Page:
One way some graduates get a start in this field is through organizations that offer short-term (1-2 year) service opportunities. Some programs include Peace Corps, AmeriCorps, City Year, Teach For America, and Green Corps.
Below is a small sampling of organizations and their positions that have recruited CLA students in the past. For a more comprehensive list of job openings, search Handshake, a free database of internship, volunteer, and job postings for UMN students.
Americorps Promise Fellow, Minnesota Alliance With Youth
Residential Supervisor, ACR Homes
Counselor Technician, RS Eden
Team Leader, Feed My Starving Children
Housing Advocate, The Salvation Army
Crisis Social Worker, Iron County Human Services
Streets to Home Associate, United Way
Family Advocate, Simpson Housing Services
Business Manager, Women of Nations
Development Trainee, Fraser
Bilingual Customer Service Coordinator, Prepare + Prosper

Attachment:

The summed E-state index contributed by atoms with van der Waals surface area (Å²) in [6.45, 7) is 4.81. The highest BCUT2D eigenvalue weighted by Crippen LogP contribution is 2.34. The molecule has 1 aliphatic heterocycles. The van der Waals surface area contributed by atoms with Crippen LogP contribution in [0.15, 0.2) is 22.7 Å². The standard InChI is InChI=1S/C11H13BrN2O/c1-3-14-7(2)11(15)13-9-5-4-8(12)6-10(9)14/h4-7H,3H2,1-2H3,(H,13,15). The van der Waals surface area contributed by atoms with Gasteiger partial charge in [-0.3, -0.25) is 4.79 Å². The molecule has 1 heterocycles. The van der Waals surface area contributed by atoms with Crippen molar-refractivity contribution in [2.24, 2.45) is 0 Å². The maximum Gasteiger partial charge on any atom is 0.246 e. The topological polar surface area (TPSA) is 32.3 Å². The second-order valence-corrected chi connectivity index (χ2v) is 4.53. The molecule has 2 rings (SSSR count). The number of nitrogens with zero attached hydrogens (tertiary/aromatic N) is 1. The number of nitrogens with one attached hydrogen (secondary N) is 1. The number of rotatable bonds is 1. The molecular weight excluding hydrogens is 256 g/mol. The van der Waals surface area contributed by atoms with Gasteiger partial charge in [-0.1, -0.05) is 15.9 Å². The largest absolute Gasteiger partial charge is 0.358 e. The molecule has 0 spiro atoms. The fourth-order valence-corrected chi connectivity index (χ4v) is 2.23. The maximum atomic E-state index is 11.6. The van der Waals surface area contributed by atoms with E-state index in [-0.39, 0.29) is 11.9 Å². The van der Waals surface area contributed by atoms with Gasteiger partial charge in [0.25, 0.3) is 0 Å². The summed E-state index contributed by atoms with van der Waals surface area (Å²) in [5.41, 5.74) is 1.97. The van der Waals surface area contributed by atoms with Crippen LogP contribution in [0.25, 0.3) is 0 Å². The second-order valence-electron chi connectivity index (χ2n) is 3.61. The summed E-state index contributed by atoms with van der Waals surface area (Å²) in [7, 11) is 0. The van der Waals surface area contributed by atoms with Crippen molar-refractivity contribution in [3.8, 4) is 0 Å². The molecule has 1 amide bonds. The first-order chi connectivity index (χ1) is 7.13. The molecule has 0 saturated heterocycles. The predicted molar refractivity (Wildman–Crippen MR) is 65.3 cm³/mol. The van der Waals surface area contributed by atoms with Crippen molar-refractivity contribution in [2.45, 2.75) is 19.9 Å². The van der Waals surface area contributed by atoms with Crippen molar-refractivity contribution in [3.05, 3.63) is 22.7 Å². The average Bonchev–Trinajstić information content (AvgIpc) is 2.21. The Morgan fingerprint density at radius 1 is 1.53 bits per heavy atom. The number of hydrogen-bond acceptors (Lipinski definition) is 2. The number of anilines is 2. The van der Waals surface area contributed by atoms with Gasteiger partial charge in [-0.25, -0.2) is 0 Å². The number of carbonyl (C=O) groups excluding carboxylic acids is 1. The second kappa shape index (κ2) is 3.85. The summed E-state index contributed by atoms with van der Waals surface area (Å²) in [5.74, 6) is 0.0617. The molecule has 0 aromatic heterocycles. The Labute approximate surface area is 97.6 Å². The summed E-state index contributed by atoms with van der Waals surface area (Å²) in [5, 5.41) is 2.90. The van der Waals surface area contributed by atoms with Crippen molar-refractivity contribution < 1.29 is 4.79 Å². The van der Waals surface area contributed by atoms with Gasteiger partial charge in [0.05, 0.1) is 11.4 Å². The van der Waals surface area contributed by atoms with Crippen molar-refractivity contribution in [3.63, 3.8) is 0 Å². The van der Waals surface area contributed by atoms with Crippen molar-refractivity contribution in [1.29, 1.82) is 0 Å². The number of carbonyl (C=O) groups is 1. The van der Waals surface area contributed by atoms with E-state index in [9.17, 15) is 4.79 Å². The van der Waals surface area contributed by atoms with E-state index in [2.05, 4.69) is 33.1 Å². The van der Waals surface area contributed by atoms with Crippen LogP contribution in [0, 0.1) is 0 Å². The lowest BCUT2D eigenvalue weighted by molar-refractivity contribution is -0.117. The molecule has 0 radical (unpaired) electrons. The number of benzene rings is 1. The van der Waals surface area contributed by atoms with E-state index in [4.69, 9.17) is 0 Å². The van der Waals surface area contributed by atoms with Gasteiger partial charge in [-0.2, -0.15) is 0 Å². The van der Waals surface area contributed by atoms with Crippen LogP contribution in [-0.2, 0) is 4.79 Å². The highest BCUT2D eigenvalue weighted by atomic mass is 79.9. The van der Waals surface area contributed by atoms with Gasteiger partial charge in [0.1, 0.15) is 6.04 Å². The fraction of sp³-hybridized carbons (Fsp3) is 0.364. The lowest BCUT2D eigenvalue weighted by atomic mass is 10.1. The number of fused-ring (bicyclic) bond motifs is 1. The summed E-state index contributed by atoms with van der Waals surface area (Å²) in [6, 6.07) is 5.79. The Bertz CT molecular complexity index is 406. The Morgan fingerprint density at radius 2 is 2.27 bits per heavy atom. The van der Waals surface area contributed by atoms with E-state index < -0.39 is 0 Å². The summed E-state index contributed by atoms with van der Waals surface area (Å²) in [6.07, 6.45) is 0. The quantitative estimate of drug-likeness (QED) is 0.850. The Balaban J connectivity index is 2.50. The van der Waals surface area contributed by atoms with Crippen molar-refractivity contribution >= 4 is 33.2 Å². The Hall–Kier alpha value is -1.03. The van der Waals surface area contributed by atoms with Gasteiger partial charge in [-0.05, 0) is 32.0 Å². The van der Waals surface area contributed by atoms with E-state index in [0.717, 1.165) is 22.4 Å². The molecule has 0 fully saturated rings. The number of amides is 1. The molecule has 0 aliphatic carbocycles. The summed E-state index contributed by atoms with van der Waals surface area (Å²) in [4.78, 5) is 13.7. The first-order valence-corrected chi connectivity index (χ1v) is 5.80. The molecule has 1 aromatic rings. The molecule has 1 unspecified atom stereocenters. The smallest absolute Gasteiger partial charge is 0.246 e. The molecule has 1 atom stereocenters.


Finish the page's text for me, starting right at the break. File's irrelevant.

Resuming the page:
Youth Counselor, The Link
Health Educator 1, Ramsey County
Human Services Technician, Minnesota Human Services Department
Marketing & Events Coordinator, Canvas Health
Case Manager, RESOURCE
Seek out opportunities, such as those listed below, to develop the 10 Core Career Competencies. Teamwork & Leadership, Engaging Diversity, and Active Citizenship & Community Engagement are especially valued in the Nonprofit, Human Services, & Social Justice Career field.
Internships and Part-Time Jobs
Below is a small sampling of organizations and their positions where CLA students have done internships and part-time jobs in the past. For a more comprehensive, search Handshake, a free database of internship, volunteer, and job postings for UMN students or search for on-campus jobs. Another option to consider is the HECUA program which has an internship component with organizations often in the nonprofit sector.
Immigration Services Intern, The International Institute of Minnesota
Mentor Intern, Free Arts Minnesota
Intern, Everyday Miracles
Child Hunger Outreach Intern, Second Harvest Heartland
Communications Intern, United Nations
Intern, American Indian Family Center
Community Impact Intern, University YMCA
HECUA Intern, Minnesota Coalition for the Homeless
Youth Development Intern, Minnesota Children’s Museum
Court Monitor and Research Intern, WATCH
Youth and Family Advocate, Tubman
Civil Rights Intern, Council on American Islamic Relations
Administrative Intern, Outfront Minnesota
Developmental Traninee, Fraser
Events Intern, Special Olympics Minnesota